Prolific doc maker Alex Gibney returns this year with “Citizen K,” a portrait of Putin’s Russia that Greenwich Entertainment will release in Los Angeles on November 22. Financed by Amazon, the film will later hit streaming via Prime Video. Greenwich last year handled the theatrical distribution of National Geographic’s “Free Solo,” which went on to win the Best Documentary Feature Academy Award, and grossed nearly $18 million at the U.S. box office — impressive numbers for a doc.
“Citizen K” takes a look at post-Soviet Russia through the eyes of Mikhail Khodorkovsky, a onetime oligarch turned political dissident, and unlikely martyr for the anti-Trump movement. Amid the shakeout of the U.S.S.R.’s dissolution, Khodorkovsky made bank working in finance and in oil production, becoming the richest man in Russia. However, when he accused Putin’s regime of corruption, he was arrested, followed by seizure of his assets and humiliation throughout a series of show trials. He was sentenced to more than 10 years in prison. Today, Khodorkovsky lives as an exile in London, where he continues to speak out against Putin’s reign.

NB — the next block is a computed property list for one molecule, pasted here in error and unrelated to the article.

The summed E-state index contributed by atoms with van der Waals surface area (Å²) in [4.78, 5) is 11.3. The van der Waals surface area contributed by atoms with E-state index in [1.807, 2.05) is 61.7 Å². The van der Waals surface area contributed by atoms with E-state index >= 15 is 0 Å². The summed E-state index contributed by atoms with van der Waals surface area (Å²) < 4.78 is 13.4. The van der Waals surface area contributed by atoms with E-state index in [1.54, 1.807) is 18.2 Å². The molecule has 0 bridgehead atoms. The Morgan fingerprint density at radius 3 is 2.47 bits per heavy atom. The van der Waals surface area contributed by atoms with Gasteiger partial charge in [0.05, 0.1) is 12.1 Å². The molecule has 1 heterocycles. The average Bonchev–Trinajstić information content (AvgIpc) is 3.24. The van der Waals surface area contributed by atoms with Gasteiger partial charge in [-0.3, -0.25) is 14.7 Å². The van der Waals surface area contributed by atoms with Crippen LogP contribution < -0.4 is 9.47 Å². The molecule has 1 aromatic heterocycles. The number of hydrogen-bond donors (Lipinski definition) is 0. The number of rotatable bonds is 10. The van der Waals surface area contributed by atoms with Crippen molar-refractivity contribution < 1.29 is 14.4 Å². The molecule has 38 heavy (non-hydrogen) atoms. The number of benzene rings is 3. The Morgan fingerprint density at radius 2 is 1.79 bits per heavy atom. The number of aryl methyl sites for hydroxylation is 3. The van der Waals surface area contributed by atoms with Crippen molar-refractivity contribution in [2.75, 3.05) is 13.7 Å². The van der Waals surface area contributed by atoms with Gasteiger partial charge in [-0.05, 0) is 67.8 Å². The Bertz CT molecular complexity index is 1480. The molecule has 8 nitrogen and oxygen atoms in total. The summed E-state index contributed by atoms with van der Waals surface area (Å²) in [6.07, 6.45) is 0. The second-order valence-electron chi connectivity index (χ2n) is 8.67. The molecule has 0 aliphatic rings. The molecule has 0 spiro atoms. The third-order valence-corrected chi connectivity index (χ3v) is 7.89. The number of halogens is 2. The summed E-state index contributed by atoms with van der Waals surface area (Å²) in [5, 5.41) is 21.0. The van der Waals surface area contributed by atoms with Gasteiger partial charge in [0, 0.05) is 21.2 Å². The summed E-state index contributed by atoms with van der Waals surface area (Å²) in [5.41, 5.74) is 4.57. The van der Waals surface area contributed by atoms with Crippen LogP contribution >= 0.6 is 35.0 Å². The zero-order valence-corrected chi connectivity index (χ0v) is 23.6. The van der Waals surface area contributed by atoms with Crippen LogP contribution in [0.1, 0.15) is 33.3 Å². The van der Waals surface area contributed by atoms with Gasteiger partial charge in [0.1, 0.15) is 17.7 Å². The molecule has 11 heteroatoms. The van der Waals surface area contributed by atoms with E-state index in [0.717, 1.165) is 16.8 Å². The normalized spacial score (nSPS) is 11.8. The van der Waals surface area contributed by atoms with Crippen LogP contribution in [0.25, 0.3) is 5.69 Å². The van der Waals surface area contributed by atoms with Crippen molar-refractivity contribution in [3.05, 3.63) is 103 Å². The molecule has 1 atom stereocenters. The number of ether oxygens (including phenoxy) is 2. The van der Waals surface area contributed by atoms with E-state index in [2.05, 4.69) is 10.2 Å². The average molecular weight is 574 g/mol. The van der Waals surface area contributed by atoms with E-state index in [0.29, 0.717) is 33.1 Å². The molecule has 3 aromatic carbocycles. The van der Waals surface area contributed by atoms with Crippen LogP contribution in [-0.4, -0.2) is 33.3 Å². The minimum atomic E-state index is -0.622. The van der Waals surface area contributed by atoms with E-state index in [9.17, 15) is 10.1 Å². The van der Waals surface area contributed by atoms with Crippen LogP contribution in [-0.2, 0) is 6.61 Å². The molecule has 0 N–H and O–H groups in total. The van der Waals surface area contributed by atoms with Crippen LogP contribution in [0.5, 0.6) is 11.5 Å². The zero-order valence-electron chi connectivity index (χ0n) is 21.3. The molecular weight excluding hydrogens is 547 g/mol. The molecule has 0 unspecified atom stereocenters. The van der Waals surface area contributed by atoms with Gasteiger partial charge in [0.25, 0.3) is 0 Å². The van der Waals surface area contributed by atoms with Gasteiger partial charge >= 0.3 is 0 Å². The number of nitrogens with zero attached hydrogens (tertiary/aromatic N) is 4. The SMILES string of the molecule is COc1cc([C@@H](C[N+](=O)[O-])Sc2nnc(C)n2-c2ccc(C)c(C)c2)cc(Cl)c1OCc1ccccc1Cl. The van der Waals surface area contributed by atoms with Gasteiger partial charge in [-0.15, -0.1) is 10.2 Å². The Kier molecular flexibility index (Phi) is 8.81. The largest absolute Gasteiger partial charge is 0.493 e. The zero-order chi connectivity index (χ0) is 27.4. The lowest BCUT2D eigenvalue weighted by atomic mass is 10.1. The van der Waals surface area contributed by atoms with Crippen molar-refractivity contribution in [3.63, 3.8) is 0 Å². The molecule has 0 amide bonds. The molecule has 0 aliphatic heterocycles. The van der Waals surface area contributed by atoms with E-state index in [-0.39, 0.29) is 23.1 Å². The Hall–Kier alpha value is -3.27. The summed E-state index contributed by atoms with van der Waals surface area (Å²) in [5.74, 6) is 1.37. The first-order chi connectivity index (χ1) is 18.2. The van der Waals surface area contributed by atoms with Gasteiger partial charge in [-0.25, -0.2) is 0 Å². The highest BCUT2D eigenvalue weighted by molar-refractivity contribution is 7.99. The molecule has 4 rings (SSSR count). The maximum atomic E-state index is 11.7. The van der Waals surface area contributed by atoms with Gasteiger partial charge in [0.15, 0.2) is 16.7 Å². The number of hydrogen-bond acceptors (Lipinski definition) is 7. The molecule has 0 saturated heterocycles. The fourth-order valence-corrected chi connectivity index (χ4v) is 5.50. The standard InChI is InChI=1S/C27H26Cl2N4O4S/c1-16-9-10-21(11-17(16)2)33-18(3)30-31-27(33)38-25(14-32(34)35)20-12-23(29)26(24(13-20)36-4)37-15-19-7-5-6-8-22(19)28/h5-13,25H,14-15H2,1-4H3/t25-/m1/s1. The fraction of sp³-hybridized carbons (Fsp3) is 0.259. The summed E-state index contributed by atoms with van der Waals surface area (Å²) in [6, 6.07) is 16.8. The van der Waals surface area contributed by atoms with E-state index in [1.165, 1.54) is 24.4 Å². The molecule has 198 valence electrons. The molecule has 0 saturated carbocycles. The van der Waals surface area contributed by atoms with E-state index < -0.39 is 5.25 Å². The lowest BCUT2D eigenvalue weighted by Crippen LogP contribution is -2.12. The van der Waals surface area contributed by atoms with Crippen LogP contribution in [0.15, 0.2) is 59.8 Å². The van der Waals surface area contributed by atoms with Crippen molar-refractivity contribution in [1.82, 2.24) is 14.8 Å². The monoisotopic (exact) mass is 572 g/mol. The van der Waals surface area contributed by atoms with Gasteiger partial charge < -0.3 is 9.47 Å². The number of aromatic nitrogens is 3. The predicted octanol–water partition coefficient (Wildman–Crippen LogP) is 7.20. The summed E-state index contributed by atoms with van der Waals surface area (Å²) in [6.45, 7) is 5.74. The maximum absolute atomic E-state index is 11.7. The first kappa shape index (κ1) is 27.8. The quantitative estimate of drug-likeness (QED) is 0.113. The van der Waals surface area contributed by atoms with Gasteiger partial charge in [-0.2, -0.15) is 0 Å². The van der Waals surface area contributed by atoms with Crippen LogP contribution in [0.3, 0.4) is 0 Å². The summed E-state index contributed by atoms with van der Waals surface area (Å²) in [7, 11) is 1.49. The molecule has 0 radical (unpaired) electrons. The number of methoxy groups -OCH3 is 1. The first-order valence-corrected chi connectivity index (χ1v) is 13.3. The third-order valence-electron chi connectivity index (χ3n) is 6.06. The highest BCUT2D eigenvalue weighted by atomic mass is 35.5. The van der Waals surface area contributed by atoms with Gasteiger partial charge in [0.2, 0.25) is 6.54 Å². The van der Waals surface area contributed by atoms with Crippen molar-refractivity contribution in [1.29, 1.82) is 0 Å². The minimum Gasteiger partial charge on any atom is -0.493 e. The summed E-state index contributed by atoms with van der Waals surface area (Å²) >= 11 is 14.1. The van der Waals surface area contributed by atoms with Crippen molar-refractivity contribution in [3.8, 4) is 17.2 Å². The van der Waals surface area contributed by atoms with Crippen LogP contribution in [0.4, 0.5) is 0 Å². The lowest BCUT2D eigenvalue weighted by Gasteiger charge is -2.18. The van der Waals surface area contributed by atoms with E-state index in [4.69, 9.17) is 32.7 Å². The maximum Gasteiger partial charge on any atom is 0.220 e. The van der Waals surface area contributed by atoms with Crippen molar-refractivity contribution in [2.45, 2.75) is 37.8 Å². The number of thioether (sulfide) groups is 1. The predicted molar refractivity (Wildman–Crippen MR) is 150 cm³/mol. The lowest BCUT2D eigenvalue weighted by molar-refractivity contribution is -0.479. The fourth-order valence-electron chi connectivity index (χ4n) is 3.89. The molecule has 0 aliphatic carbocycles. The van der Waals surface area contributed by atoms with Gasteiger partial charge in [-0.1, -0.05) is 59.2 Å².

“It’s a vitally important moment in the U.S. — as another presidential election looms over the horizon — for Americans — and people around the world — to understand how power works in Russia,” Gibney said in a statement. The film was produced by his company Jigsaw, as well as Passion Pictures and Storyteller Productions. (Following its Venice debut, “Citizen K” currently sits at 100% on Rotten Tomatoes.)
Gibney won the Best Documentary Oscar in 2008 for his probe of America’s torture system post-9/11, “Taxi to the Dark Side.” As a director, he has nearly 50 credits to his name, including this year’s “The Inventor: Out for Blood in Silicon Valley,” a portrait of disgraced Theranos founder Elizabeth Holmes that bowed on HBO. Gibney has steadily been making films for television, with “Citizen K” marking his biggest theatrical push since 2015, when he debuted “Janis: Little Girl Blue” and “Steve Jobs: The Man in the Machine.”
The late-November release is primed for Oscar season, but the documentary race hasn’t fully taken shape yet. DOC NYC recently announced its shortlist of 15, which often predicts the Academy’s own shortlist. (Read Anne Thompson’s latest IndieWire Best Documentary Oscar predictions for more.)